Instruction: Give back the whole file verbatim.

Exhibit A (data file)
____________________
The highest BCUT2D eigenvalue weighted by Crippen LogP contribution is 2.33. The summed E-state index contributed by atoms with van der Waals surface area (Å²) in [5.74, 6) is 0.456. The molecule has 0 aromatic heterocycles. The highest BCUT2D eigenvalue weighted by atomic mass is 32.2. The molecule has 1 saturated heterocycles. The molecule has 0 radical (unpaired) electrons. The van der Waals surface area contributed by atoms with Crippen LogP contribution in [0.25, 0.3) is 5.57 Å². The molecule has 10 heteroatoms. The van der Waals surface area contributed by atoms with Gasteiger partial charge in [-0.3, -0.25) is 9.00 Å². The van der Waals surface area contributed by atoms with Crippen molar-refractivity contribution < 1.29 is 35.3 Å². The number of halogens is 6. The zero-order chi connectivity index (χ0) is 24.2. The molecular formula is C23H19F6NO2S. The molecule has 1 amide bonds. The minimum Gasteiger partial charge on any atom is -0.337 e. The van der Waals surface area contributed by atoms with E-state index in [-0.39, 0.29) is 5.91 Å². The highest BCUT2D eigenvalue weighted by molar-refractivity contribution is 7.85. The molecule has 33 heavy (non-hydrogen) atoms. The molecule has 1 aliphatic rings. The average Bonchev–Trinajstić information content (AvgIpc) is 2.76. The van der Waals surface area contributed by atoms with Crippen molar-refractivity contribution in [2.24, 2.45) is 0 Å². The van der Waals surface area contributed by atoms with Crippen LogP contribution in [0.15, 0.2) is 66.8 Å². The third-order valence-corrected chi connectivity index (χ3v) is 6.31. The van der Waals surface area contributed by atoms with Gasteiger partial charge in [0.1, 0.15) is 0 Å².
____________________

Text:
The highest BCUT2D eigenvalue weighted by Crippen LogP contribution is 2.33. The summed E-state index contributed by atoms with van der Waals surface area (Å²) in [5.74, 6) is 0.456. The molecule has 0 aromatic heterocycles. The highest BCUT2D eigenvalue weighted by atomic mass is 32.2. The molecule has 1 saturated heterocycles. The molecule has 0 radical (unpaired) electrons. The van der Waals surface area contributed by atoms with Crippen LogP contribution in [0.25, 0.3) is 5.57 Å². The molecule has 10 heteroatoms. The van der Waals surface area contributed by atoms with Gasteiger partial charge in [-0.3, -0.25) is 9.00 Å². The van der Waals surface area contributed by atoms with Crippen molar-refractivity contribution < 1.29 is 35.3 Å². The number of halogens is 6. The zero-order chi connectivity index (χ0) is 24.2. The molecular formula is C23H19F6NO2S. The molecule has 1 amide bonds. The minimum Gasteiger partial charge on any atom is -0.337 e. The van der Waals surface area contributed by atoms with E-state index in [-0.39, 0.29) is 5.91 Å². The highest BCUT2D eigenvalue weighted by molar-refractivity contribution is 7.85. The molecule has 33 heavy (non-hydrogen) atoms. The molecule has 1 aliphatic rings. The average Bonchev–Trinajstić information content (AvgIpc) is 2.76. The van der Waals surface area contributed by atoms with Crippen molar-refractivity contribution in [2.24, 2.45) is 0 Å². The van der Waals surface area contributed by atoms with Crippen LogP contribution in [0.15, 0.2) is 66.8 Å². The third-order valence-corrected chi connectivity index (χ3v) is 6.31. The van der Waals surface area contributed by atoms with Gasteiger partial charge in [0.1, 0.15) is 0 Å².